Saturday, August 16, 2008

Which is it? Does it matter?

Random images. The look of joy  - Lebensfreude - on a turned-up snoot, big brown eyes rolling up at you exquisite pleasure voiced in low grunts in being readied to go outside for any reason at all, but especially, for a nice long walk in the tall grasses. Even better, a towel rub-down after she comes back from a walk soaking wet, which is about 30-40% of the time. I stretch the ends of the towel and rub it perpendicular to her back, from neck to tail. Efficient method. Also makes one happy just to see how happy it makes her. Going to the car, trotting expectantly, looking back for instructions every other step. Sitting upright there. Or, moving through the yard with me, never more than one inch from my left leg, anticipating the route, hoping for the words "cross the street". Her visible bodily struggle to maintain self-control against sheer glee. Watching her wriggle on her back as soon as we hit the lushest, deep green grasses on the slope, sometimes managing a bit of a slide, always getting really into it, legs in the air, body winding back and forth like a snake. This dog knows how to enjoy a real life and make every simple joy and basic need fulfillment a truly great experience. Ears prick straight up at a sound, a word from me. Snuggle at a moment's notice. 

When I taught her "right paw" and "left paw", it only took a few tries; in two days she had it down. I mixed my left with her right, but it's good anyhow! She loves the little routine of sit, right/left paw, down, jump up, and bang. Nothing ambitious. I was trying to work on the first step of agility : touching plastic lid, which sounds weird, but makes sense. But I can climb up boulders with her, and she hops up, on leash, as light as the proverbial mountain goat, stands on the cliff and gazes out over the inlet contentedly. If I do a few yoga postures there, or on the beach, she'll come in close and stand solidly, as if spotting me. I don't know why she started doing this, but it is rather helpful. I started calling it "doga". 
I miss her being under the desk when I am in my little office, or in the bed in the kitchen when I'm cooking, and I miss her tailing me around the house. We go down the stairs side by side: she waits at the top, won't go before me unless commanded, and prefers going together. A little tight in my narrow staircase, luckily so far I haven't tripped on the shallow treads. At the bottom, she waits, to see where I'm headed.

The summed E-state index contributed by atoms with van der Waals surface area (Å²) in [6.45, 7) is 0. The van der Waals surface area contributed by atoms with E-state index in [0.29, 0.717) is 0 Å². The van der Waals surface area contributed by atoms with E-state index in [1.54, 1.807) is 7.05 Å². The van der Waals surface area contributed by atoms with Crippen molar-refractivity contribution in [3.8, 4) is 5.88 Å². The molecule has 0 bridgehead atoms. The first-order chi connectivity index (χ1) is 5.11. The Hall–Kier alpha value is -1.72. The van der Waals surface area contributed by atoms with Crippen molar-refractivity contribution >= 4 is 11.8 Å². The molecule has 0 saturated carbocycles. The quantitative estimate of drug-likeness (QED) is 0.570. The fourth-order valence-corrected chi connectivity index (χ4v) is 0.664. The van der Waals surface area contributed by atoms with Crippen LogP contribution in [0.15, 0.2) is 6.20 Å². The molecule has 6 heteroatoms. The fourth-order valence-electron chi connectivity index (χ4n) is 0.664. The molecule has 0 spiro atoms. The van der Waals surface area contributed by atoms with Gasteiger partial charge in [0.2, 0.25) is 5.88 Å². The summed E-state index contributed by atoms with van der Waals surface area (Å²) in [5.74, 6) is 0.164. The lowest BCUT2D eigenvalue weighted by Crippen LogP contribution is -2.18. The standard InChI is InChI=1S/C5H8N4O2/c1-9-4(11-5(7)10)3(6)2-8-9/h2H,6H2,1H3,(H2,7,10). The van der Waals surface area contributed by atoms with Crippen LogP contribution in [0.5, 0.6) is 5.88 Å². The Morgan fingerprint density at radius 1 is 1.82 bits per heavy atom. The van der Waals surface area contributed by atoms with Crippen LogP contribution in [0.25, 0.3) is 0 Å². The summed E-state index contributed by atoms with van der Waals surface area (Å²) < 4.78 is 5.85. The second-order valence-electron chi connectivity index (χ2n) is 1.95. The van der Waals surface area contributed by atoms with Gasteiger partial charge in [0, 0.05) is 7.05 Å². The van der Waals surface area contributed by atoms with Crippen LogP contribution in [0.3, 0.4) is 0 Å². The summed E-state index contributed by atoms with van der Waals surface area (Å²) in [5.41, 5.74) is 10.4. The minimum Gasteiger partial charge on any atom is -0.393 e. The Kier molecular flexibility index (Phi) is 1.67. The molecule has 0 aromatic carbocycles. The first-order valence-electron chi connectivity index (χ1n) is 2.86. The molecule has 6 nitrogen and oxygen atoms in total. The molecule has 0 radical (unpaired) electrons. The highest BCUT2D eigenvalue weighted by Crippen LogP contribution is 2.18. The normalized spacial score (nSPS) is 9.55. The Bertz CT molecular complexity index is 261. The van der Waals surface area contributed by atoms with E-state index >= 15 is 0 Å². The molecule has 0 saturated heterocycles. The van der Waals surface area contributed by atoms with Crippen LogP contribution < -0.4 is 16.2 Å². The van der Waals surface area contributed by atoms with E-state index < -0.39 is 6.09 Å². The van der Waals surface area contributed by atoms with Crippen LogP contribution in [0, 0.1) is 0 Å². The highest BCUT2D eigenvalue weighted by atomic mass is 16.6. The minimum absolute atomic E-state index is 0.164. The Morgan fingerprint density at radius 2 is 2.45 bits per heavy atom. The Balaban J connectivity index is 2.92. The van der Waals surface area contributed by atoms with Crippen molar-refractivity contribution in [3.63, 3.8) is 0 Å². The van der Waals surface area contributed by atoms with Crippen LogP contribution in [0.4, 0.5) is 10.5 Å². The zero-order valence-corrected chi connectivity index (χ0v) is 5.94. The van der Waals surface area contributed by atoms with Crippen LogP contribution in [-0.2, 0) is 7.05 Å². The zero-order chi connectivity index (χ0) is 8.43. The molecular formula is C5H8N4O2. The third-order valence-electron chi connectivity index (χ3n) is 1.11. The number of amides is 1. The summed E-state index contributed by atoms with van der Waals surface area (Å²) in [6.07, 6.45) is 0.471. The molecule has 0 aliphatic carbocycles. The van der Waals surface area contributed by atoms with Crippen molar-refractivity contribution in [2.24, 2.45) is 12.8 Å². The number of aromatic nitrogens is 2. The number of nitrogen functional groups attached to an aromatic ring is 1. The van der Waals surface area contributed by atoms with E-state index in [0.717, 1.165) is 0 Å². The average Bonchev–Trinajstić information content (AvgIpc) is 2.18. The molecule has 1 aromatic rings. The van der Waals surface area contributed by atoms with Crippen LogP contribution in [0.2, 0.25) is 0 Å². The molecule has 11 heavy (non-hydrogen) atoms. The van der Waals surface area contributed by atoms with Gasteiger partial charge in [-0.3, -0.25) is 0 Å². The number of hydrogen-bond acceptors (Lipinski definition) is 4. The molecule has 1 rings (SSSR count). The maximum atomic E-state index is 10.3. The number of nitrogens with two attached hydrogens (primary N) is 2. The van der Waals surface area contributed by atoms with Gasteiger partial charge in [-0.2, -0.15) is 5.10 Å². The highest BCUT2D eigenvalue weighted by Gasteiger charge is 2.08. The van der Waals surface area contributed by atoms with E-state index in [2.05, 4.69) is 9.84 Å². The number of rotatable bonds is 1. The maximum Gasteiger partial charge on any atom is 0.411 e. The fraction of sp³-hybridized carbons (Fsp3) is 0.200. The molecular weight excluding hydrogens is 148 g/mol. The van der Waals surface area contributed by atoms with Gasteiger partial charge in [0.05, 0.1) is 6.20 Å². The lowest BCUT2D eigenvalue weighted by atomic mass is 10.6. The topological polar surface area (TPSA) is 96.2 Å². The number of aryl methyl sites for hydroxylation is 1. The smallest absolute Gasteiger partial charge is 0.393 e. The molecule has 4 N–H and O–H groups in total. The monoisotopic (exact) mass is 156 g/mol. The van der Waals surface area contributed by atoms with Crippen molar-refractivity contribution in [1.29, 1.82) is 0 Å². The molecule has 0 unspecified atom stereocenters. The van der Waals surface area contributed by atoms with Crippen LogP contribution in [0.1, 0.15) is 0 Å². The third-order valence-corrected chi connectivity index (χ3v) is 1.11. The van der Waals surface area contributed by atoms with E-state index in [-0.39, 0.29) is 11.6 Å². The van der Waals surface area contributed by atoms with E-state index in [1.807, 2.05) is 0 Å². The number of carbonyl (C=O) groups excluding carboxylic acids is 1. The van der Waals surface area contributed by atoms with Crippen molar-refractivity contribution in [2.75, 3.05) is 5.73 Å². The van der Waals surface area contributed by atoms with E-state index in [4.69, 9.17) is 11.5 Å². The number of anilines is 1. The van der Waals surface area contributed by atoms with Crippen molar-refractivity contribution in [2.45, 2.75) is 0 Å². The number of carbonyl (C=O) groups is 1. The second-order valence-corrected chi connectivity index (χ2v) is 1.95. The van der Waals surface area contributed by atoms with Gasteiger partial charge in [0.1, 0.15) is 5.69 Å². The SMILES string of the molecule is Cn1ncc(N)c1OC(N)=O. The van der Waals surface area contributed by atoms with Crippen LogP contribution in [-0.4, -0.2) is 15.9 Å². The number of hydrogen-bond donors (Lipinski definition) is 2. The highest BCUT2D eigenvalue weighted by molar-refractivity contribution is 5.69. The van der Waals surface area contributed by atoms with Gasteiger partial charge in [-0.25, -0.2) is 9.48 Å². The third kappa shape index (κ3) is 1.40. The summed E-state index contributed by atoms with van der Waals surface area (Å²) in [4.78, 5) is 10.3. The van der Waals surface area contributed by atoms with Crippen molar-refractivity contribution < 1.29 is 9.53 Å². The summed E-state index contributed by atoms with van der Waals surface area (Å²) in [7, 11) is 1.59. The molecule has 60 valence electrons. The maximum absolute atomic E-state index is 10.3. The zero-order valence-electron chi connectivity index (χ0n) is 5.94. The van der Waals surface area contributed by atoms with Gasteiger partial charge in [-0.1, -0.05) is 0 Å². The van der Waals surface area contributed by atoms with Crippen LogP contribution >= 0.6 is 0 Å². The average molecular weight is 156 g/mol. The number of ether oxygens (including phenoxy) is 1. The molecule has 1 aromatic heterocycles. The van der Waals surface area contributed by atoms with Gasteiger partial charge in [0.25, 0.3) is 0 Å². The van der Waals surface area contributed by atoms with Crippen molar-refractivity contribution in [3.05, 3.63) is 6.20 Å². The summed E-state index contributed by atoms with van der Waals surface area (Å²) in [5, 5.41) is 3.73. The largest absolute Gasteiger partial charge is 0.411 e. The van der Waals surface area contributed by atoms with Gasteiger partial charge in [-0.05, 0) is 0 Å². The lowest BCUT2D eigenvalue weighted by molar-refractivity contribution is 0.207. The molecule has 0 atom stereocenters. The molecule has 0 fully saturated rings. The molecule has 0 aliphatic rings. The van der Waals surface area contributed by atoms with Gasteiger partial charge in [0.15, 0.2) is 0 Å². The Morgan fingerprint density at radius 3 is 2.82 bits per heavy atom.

When I am busy in the kitchen, I have her lie in her bed under the kitchen island table where she has a central view. Doesn't stir if the cats come along and hop up to their tabletop dishes, right over her head, and back down again. She will follow me to the bathroom and post herself outside, unless of course she sees me start the shower. Then she'll turn tail and make a beeline for the safety of her kitchen bed, not taking any chances that it might be her turn for a bath. Her great dislike of water is understandable, having been abandoned in the rain with her whole litter for God knows how long before she was found. She'll tolerate a bath without drama, when she must, to her credit. But her discomfort is clear, and not until she feels that towel rubbing her coat does she really relax.

Even after one short year, I have many stories to tell about my dog Brindi, as any dog owner would. Whether therapeutic or masochistic, I worry that the act of writing them down may have an unintended consequence of consigning all that she is to the past. Too painful to risk. 

How many times did I promise Brindi, gazing up at me with her sweet brown eyes, that she is safe with me, and nothing bad will happen to her again, that I will do everything to protect her, that I will always love her, and that we will be together always. Call me stunted, call me sentimental, but I have never made or been able to make such a promise to anyone in my life other than these helpless beings. I cannot comprehend that after such a brief time in her first real home, Brindi's life is at risk because the city believes she's a risk. And I cannot accept that I am helpless to save her: a dog that has not bitten a single person, whose "attacks" on passing dogs at the edge of my property were short-lived, and minor by any standard.

Yes, I complied with the muzzle order. Accidents will happen when your house is up on steel. And nobody was hurt in the accidental incident on July 24.  

Regardless of what anyone says, nobody could be a more committed and dutiful owner for Brindi. No dog could be more willing to learn. Under my care, there may have been a few mishaps, but none of them, none, caused serious harm. Also under my care, a dramatic transformation in this dog's life was underway that, before it was radically interrupted, was headed to correcting the source of the mishaps with love and discipline, and expert training. If my prayers are answered, and this process is allowed to continue, these mishaps will cease. And our life together can go on.